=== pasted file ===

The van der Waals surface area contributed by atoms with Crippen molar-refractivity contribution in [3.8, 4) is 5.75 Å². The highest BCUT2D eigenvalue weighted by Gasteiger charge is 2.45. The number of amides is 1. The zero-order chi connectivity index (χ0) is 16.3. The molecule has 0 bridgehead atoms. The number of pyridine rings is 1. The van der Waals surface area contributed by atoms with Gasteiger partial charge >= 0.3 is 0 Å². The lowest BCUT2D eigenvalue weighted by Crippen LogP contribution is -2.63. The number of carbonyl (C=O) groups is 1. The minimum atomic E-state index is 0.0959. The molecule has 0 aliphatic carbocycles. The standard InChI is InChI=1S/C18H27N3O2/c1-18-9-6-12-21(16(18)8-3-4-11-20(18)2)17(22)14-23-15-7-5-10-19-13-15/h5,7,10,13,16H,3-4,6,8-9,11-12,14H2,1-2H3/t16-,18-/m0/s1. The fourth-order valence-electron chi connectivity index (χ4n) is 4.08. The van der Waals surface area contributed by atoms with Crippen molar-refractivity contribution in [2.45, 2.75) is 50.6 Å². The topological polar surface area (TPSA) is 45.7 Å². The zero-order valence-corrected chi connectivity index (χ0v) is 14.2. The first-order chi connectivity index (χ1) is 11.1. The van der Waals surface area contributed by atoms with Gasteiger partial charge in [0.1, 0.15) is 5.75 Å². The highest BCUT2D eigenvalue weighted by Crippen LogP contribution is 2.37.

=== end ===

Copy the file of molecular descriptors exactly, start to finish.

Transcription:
The van der Waals surface area contributed by atoms with Crippen molar-refractivity contribution in [3.8, 4) is 5.75 Å². The highest BCUT2D eigenvalue weighted by Gasteiger charge is 2.45. The number of amides is 1. The zero-order chi connectivity index (χ0) is 16.3. The molecule has 0 bridgehead atoms. The number of pyridine rings is 1. The van der Waals surface area contributed by atoms with Gasteiger partial charge >= 0.3 is 0 Å². The lowest BCUT2D eigenvalue weighted by Crippen LogP contribution is -2.63. The number of carbonyl (C=O) groups is 1. The minimum atomic E-state index is 0.0959. The molecule has 0 aliphatic carbocycles. The standard InChI is InChI=1S/C18H27N3O2/c1-18-9-6-12-21(16(18)8-3-4-11-20(18)2)17(22)14-23-15-7-5-10-19-13-15/h5,7,10,13,16H,3-4,6,8-9,11-12,14H2,1-2H3/t16-,18-/m0/s1. The fourth-order valence-electron chi connectivity index (χ4n) is 4.08. The van der Waals surface area contributed by atoms with Crippen molar-refractivity contribution in [2.45, 2.75) is 50.6 Å². The topological polar surface area (TPSA) is 45.7 Å². The zero-order valence-corrected chi connectivity index (χ0v) is 14.2. The first-order chi connectivity index (χ1) is 11.1. The van der Waals surface area contributed by atoms with Gasteiger partial charge in [0.1, 0.15) is 5.75 Å². The highest BCUT2D eigenvalue weighted by Crippen LogP contribution is 2.37.